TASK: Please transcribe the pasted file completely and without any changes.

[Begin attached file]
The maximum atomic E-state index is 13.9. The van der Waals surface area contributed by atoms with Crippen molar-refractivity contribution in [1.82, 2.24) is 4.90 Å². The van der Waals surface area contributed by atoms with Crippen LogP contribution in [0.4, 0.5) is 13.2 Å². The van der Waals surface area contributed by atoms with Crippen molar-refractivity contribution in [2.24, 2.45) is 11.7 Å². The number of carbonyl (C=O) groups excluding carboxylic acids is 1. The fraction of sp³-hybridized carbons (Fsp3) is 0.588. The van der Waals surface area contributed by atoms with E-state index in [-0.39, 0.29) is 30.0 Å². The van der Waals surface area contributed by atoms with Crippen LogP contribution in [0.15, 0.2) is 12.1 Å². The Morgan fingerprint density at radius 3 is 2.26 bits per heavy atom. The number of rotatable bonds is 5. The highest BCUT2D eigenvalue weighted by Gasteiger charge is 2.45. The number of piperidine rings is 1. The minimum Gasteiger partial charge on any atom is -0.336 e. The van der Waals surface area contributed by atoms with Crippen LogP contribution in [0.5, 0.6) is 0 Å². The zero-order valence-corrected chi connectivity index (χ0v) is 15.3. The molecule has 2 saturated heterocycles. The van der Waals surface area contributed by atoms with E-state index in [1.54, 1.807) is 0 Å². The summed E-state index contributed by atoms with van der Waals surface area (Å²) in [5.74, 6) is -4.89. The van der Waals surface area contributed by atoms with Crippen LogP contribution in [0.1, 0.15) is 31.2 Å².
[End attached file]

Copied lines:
The maximum atomic E-state index is 13.9. The van der Waals surface area contributed by atoms with Crippen molar-refractivity contribution in [1.82, 2.24) is 4.90 Å². The van der Waals surface area contributed by atoms with Crippen LogP contribution in [0.4, 0.5) is 13.2 Å². The van der Waals surface area contributed by atoms with Crippen molar-refractivity contribution in [2.24, 2.45) is 11.7 Å². The number of carbonyl (C=O) groups excluding carboxylic acids is 1. The fraction of sp³-hybridized carbons (Fsp3) is 0.588. The van der Waals surface area contributed by atoms with E-state index in [-0.39, 0.29) is 30.0 Å². The van der Waals surface area contributed by atoms with Crippen LogP contribution in [0.15, 0.2) is 12.1 Å². The Morgan fingerprint density at radius 3 is 2.26 bits per heavy atom. The number of rotatable bonds is 5. The highest BCUT2D eigenvalue weighted by Gasteiger charge is 2.45. The number of piperidine rings is 1. The minimum Gasteiger partial charge on any atom is -0.336 e. The van der Waals surface area contributed by atoms with Crippen LogP contribution in [0.5, 0.6) is 0 Å². The zero-order valence-corrected chi connectivity index (χ0v) is 15.3. The molecule has 2 saturated heterocycles. The van der Waals surface area contributed by atoms with E-state index in [1.54, 1.807) is 0 Å². The summed E-state index contributed by atoms with van der Waals surface area (Å²) in [5.74, 6) is -4.89. The van der Waals surface area contributed by atoms with Crippen LogP contribution in [0.1, 0.15) is 31.2 Å².